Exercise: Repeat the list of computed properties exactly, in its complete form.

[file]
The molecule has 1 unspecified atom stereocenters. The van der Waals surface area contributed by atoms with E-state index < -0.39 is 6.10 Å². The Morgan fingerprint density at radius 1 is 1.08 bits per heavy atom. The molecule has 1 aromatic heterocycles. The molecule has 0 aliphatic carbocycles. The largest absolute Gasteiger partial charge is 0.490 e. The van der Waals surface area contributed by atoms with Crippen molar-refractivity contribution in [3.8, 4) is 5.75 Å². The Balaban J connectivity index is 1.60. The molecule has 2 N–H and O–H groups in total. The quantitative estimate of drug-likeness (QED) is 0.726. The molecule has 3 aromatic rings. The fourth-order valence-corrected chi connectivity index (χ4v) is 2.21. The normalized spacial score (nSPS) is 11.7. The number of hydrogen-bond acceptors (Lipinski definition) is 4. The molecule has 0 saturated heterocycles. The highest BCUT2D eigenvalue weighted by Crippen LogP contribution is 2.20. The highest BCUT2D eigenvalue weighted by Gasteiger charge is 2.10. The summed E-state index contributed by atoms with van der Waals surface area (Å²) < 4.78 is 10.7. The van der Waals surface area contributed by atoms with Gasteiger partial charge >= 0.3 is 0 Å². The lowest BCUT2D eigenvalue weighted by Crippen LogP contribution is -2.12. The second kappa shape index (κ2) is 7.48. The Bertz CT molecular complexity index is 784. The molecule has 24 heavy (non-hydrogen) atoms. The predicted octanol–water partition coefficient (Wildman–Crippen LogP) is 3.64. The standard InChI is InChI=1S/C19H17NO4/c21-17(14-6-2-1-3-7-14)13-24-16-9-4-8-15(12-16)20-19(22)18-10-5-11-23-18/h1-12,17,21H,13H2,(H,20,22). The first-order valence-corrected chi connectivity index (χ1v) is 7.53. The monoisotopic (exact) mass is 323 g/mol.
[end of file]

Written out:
The molecule has 1 unspecified atom stereocenters. The van der Waals surface area contributed by atoms with E-state index < -0.39 is 6.10 Å². The Morgan fingerprint density at radius 1 is 1.08 bits per heavy atom. The molecule has 1 aromatic heterocycles. The molecule has 0 aliphatic carbocycles. The largest absolute Gasteiger partial charge is 0.490 e. The van der Waals surface area contributed by atoms with Crippen molar-refractivity contribution in [3.8, 4) is 5.75 Å². The Balaban J connectivity index is 1.60. The molecule has 2 N–H and O–H groups in total. The quantitative estimate of drug-likeness (QED) is 0.726. The molecule has 3 aromatic rings. The fourth-order valence-corrected chi connectivity index (χ4v) is 2.21. The normalized spacial score (nSPS) is 11.7. The number of hydrogen-bond acceptors (Lipinski definition) is 4. The molecule has 0 saturated heterocycles. The highest BCUT2D eigenvalue weighted by Crippen LogP contribution is 2.20. The highest BCUT2D eigenvalue weighted by Gasteiger charge is 2.10. The summed E-state index contributed by atoms with van der Waals surface area (Å²) < 4.78 is 10.7. The van der Waals surface area contributed by atoms with Gasteiger partial charge >= 0.3 is 0 Å². The lowest BCUT2D eigenvalue weighted by Crippen LogP contribution is -2.12. The second kappa shape index (κ2) is 7.48. The Bertz CT molecular complexity index is 784. The molecule has 24 heavy (non-hydrogen) atoms. The predicted octanol–water partition coefficient (Wildman–Crippen LogP) is 3.64. The standard InChI is InChI=1S/C19H17NO4/c21-17(14-6-2-1-3-7-14)13-24-16-9-4-8-15(12-16)20-19(22)18-10-5-11-23-18/h1-12,17,21H,13H2,(H,20,22). The first-order valence-corrected chi connectivity index (χ1v) is 7.53. The monoisotopic (exact) mass is 323 g/mol.